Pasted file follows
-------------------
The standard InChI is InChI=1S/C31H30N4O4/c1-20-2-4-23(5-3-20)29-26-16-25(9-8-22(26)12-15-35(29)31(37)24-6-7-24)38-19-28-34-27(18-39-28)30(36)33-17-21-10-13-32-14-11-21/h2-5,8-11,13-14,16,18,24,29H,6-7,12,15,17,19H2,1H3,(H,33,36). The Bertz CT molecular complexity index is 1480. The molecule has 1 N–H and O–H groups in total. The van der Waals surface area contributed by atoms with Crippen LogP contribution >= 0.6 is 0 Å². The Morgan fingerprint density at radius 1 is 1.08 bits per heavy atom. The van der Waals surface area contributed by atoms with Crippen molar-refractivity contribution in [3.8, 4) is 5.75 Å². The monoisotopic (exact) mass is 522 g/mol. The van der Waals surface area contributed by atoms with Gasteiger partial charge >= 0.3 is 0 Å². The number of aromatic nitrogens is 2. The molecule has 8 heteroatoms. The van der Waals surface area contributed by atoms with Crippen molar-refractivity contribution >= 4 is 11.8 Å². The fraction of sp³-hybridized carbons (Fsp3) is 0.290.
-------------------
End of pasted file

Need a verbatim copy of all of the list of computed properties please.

The standard InChI is InChI=1S/C31H30N4O4/c1-20-2-4-23(5-3-20)29-26-16-25(9-8-22(26)12-15-35(29)31(37)24-6-7-24)38-19-28-34-27(18-39-28)30(36)33-17-21-10-13-32-14-11-21/h2-5,8-11,13-14,16,18,24,29H,6-7,12,15,17,19H2,1H3,(H,33,36). The Bertz CT molecular complexity index is 1480. The molecule has 1 N–H and O–H groups in total. The van der Waals surface area contributed by atoms with Crippen LogP contribution >= 0.6 is 0 Å². The Morgan fingerprint density at radius 1 is 1.08 bits per heavy atom. The van der Waals surface area contributed by atoms with Crippen molar-refractivity contribution in [3.8, 4) is 5.75 Å². The monoisotopic (exact) mass is 522 g/mol. The van der Waals surface area contributed by atoms with Gasteiger partial charge >= 0.3 is 0 Å². The number of aromatic nitrogens is 2. The molecule has 8 heteroatoms. The van der Waals surface area contributed by atoms with Crippen molar-refractivity contribution >= 4 is 11.8 Å². The fraction of sp³-hybridized carbons (Fsp3) is 0.290.